“What I fear is that we have many people in evangelicalism who can check off ‘complementarian’ on a box but who really aren’t living out complementarian lives. Sometimes I fear we have marriages that are functionally egalitarian, because they are within the structure of the larger society. If all we are doing is saying ‘male headship’ and ‘wives submit to your husbands’ but we’re not really defining what that looks like...in this kind of culture, when those things are being challenged, then it’s simply going to go away...”

He’s right. Whenever I speak or write on this topic, I hear from men and women who say that they went into their marriages expecting to impose upon them the hierarchal structure advocated by the complementarian movement, but who found that, practically speaking, a relationship between two equal partners just worked better than a relationship between a boss and a subordinate.

“It just didn’t fit,” they often say. “Hierarchy felt awkward and imposed. It made so much more sense to work together as a team, to settle into roles based on giftedness rather than gender.”

This is exactly what happened to us. Even though Dan and I were both raised in a complementarian culture, our marriage was “functionally egalitarian” long before we began reevaluating our interpretation of those passages of Scripture so often used to support hierarchal-based gender roles.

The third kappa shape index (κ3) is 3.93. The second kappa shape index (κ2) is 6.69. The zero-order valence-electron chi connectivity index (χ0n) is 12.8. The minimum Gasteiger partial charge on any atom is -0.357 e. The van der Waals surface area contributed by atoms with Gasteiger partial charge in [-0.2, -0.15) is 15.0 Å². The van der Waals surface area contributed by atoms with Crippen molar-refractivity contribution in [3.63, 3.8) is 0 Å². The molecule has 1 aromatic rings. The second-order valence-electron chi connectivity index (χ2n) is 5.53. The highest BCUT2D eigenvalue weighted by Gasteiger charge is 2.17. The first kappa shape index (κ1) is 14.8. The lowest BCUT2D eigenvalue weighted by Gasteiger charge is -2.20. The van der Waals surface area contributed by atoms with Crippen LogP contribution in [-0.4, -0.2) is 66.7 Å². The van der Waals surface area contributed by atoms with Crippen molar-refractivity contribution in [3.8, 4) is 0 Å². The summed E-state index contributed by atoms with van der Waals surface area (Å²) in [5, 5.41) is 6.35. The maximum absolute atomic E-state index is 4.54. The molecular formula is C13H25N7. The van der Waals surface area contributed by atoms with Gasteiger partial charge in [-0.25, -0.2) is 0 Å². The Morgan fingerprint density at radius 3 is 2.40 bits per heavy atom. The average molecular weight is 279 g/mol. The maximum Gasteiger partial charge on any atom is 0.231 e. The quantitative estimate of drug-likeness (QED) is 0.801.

We make decisions together. (No one holds a trump card.)

We share household chores. (No one gets out of doing the laundry or helping with the yard work based on gender.)

We don’t impose gender-based absolutes on one another. (I like football more than Dan, and nobody’s particularly concerned about that. Roll Tide!)

We don’t have a single leader. (Dan likes to say that “leadership” requires context. It’s not something you are; it’s something you do. So depending on the circumstances, sometimes I lead, and sometimes Dan leads. Sometimes I support, and sometimes Dan supports. We see our gifts, particularly our spiritual gifts, as complementary. We function best—as individuals and as a team—when we do what we’re good at and what we love, and when we cheer one another on. We also function best when our leadership looks more like service than authority, just like Jesus said.)

Moore is right. Complementarians are losing ground. And they’re losing ground for several reasons:

1. They are losing ground because more and more evangelical theologians, scholars, professors, and pastors are thoughtfully debunking a complementarian interpretation of Scripture and doing it at the popular level through books like The Blue Parakeet (by Scot McKnight), Discovering Biblical Equality (by Ronald Pierce, Rebecca Merrill Groothuis, Gordon Fee), How I Changed My Mind About Women in Church Leadership (by a who’s who of evangelical leaders), through evangelical colleges and seminaries that celebrate women’s giftedness to lead and are producing record numbers of female graduates, and through organizations like Christians for Biblical Equality.